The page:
A Morality for Success: What Self-Destructive Celebrities Need

by | Mar 9, 2006

The truth is that anyone who wants to achieve success––and then keep it, nurture it, and enjoy it––must practice reason and self-interest as moral virtues.

Periodically the newspapers report the latest celebrity scandal–another talented young person down in flames to drugs, alcohol, or violence. Every time it happens, people ask, “Why? How is it that people with everything going for them self-destruct like this?”

To answer the question, let’s examine the case of a fictional celebrity.

We’ll call him Celebrity X. He is in his early 20’s and has achieved a success most people have to work a lifetime for. He has millions in the bank, a fabulous home, multiple cars, adoring fans, and the respect of his peers. He has success beyond his wildest dreams.

What does he do now?

A young person brought up in conventional society, educated in the public schools and taught a Judeo-Christian morality, has probably heard the

following: the only reason to achieve is to serve society; the essence of morality is self-sacrifice; choose important values by following your emotions. Celebrity X takes these ideas seriously. What is the result?

The first thing Celebrity X will feel is guilt. He looks around and sees people who are older, smarter, and have been working at their careers for decades––and still haven’t come close to his level of success. He’ll see the poor people around the world and wonder why he deserves his success while they have nothing.

To assuage his guilt, he’ll need a cause. Today’s most popular celebrity causes are eradicating poverty in Africa and saving the environment.

Celebrity X will throw himself into these causes so intensely that they will begin to take over his life. Since he has been taught that succeeding in a career is selfish and has no moral value, his success leaves him feeling empty. The only time he feels motivated to work is when he notices his bank account starting to get too low.

Since he lives in Hollywood and is active in the social scene, drugs and alcohol are a constant temptation. Eventually, the combination of guilt over his success and the pressure of trying to prove himself moral via his causes will bring him to such an unbearable level of stress that we will feel the only solution is to drown it in drugs and alcohol. Since he has been taught that reason has no moral status, he will not think about what he is doing to his mind with drugs and alcohol. Since he does not believe that reason is the proper tool to use to choose values, he will not worry about what he is doing to his life by destroying his mind. Since all his friends use drugs and alcohol and he wants to fit in with his friends, the only thing he’ll worry about is how many smiling faces he can surround himself with.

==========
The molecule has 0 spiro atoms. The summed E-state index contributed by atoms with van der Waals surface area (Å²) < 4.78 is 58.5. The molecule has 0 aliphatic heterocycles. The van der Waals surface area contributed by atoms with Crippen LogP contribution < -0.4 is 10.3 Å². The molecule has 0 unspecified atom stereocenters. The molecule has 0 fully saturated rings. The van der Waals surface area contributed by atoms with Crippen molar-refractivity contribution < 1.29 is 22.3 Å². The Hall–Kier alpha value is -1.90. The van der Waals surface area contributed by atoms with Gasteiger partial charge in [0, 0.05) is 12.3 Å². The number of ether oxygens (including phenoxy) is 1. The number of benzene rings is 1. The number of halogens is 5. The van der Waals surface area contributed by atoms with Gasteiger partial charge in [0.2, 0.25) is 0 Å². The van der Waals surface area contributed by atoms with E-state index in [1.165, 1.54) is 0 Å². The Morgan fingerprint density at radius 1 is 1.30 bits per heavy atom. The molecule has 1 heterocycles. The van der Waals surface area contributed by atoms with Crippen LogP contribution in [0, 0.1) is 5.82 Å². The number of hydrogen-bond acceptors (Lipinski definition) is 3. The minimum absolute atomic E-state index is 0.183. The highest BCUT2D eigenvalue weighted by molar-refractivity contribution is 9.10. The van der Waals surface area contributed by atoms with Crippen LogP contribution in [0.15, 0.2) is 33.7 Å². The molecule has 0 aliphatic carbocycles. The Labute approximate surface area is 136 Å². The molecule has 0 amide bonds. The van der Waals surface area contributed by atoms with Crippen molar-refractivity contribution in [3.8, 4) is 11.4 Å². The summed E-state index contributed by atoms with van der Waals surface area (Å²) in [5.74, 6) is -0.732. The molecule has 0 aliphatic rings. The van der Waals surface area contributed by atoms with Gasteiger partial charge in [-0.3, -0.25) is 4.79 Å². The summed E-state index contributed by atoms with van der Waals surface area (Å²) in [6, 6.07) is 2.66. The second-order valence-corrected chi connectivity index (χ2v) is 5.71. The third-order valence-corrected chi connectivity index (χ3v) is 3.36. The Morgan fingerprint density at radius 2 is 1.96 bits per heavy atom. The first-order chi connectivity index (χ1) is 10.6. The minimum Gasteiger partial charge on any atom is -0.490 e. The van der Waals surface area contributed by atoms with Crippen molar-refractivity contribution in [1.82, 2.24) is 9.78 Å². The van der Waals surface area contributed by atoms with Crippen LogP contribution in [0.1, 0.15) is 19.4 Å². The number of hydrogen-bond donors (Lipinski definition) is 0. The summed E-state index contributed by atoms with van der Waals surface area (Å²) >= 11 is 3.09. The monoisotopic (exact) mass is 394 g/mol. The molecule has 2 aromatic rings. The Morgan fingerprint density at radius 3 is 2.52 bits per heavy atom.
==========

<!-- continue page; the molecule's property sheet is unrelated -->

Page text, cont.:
Then one day he will wake up broke and unable to get a job because no one will hire an alcoholic drug addict. His friends and the people who manage his causes have all abandoned him because without money or his superstar status, he is of no use to them. The panic of being in this situation will lead to more drug and alcohol use, until he hits rock bottom. Then the only thing that will matter will be to get more dope and booze, and with no money, he’ll get involved with the wrong type of people. He’ll soon realize that if he’s going to deal with criminal types, he’s going to need protection, so he ends up with a gun in his pocket. From here, he is only one botched drug deal away from either killing or being killed.

Yes, this is fiction. But pay attention when the next big celebrity scandal hits the newspapers. The concrete details might differ, but the principle will be the same. What was missing from Celebrity X is missing from most celebrities–and most people in general. We teach our children that reason has no moral status and the way to choose values is with your emotions. And then we are mystified when they end up on drugs. We teach that a business career has no moral virtue; it is merely the practical means to supporting a self-sacrificial cause. And then we are surprised when we hear the successful say they feel empty inside.

The truth is that anyone who wants to achieve success––and then keep it, nurture it, and enjoy it––must practice reason and self-interest as moral virtues.

David Gulbraa is a writer in Orange, California. His latest book is the short story collection The Boy Who Got Hit By Cars.

The views expressed above represent those of the author and do not necessarily represent the views of the editors and publishers of Capitalism Magazine. Capitalism Magazine sometimes publishes articles we disagree with because we think the article provides information, or a contrasting point of view, that may be of value to our readers.

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